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Background: Adaptive shifts in gut microbiome composition are one route by which animals adapt to seasonal changes in food availability and diet. However, outside of dietary shifts, other potential environmental drivers of gut microbial composition have rarely been investigated, particularly in organisms living in their natural environments.
Results: Here, we generated the largest wild nonhuman primate gut microbiome dataset to date to identify the environmental drivers of gut microbial diversity and function in 758 samples collected from wild Ethiopian geladas (Theropithecus gelada). Because geladas live in a cold, high-altitude environment and have a low-quality grass-based diet, they face extreme thermoregulatory and energetic constraints. We tested how proxies of food availability (rainfall) and thermoregulatory stress (temperature) predicted gut microbiome composition of geladas. The gelada gut microbiome composition covaried with rainfall and temperature in a pattern that suggests distinct responses to dietary and thermoregulatory challenges. Microbial changes were driven by differences in the main components of the diet across seasons: in rainier periods, the gut was dominated by cellulolytic/fermentative bacteria that specialized in digesting grass, while during dry periods the gut was dominated by bacteria that break down starches found in underground plant parts. Temperature had a comparatively smaller, but detectable, effect on the gut microbiome. During cold and dry periods, bacterial genes involved in energy, amino acid, and lipid metabolism increased, suggesting a stimulation of fermentation activity in the gut when thermoregulatory and nutritional stress co-occurred, and potentially helping geladas to maintain energy balance during challenging periods.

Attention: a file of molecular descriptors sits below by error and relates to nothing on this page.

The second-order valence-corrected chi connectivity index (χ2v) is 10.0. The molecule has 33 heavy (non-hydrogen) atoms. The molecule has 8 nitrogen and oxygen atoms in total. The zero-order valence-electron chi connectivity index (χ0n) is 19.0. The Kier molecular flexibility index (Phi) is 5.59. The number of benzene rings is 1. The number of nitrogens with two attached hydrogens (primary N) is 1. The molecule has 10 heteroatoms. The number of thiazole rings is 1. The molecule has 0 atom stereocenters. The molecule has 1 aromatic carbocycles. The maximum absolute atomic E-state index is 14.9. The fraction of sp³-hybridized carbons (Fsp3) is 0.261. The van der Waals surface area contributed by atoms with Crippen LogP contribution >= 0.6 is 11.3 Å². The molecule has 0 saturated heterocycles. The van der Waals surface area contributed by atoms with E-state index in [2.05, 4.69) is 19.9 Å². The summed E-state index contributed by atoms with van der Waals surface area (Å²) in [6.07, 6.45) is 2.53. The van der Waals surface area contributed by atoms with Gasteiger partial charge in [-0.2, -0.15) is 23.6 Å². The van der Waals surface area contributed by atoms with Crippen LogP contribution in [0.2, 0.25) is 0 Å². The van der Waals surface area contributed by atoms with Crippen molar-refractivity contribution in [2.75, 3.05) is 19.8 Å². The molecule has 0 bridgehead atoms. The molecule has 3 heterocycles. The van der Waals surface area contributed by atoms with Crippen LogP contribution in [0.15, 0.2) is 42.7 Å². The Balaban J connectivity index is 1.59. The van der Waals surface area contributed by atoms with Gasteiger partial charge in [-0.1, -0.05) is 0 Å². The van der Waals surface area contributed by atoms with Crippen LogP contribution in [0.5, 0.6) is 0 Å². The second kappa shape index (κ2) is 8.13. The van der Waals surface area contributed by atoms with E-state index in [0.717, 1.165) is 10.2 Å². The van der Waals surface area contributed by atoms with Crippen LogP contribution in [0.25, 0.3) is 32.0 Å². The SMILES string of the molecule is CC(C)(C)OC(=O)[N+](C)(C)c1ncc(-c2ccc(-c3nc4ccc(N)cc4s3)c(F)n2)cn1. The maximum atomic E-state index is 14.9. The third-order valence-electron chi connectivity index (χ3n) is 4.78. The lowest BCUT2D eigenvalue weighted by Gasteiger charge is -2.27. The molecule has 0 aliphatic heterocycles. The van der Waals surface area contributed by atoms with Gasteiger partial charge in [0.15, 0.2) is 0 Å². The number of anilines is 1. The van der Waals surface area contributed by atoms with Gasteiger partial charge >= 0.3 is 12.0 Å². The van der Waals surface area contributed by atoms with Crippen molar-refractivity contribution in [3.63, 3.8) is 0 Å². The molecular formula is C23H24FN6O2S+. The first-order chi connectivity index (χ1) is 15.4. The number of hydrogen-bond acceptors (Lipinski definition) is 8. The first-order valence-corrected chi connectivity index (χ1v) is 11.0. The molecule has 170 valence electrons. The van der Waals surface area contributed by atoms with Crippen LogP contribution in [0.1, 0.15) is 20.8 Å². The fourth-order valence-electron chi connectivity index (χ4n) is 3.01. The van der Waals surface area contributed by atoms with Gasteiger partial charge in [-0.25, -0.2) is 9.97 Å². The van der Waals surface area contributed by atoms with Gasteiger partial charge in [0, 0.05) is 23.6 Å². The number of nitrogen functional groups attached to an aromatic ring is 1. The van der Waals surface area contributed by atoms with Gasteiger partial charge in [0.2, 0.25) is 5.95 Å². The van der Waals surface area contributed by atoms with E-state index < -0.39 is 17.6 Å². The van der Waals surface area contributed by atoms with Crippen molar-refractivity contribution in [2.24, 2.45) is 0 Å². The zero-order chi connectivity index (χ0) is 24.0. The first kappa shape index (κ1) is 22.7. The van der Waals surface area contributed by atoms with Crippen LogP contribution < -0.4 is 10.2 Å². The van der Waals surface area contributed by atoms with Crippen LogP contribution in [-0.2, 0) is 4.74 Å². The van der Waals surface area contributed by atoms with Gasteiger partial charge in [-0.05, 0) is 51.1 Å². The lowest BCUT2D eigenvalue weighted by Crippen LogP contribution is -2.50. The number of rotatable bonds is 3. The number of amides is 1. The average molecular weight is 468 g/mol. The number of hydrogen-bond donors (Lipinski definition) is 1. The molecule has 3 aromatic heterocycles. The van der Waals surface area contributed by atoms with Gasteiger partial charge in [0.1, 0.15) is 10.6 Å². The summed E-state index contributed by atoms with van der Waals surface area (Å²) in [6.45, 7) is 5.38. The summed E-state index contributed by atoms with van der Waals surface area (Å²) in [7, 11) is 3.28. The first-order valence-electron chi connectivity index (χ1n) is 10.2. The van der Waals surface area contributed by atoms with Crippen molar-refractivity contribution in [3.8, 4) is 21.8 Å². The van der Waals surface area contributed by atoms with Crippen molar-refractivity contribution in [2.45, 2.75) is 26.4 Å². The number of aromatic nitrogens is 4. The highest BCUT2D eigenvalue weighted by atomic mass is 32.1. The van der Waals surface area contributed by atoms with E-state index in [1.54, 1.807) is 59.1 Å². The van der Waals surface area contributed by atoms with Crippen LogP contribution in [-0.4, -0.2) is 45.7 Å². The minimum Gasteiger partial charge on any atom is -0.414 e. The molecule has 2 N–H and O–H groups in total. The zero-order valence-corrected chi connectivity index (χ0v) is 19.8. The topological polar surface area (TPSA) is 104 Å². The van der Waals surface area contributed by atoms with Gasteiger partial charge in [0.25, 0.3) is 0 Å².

Conclusion: Together, these results shed light on the extent to which gut microbiota plasticity provides dietary and metabolic flexibility to the host, and might be a key factor to thriving in changing environments. On a longer evolutionary timescale, such metabolic flexibility provided by the gut microbiome may have also allowed members of Theropithecus to adopt a specialized diet, and colonize new high-altitude grassland habitats in East Africa.
Alice Baniel,Amy Lu,Noah Snyder-Mackler
Alice Baniel,Katherine R Amato,Jacinta C Beehner,Thore J Bergman,Arianne Mercer,Rachel F Perlman,Lauren Petrullo,Laurie Reitsema,Sierra Sams,Amy Lu,Noah Snyder-Mackler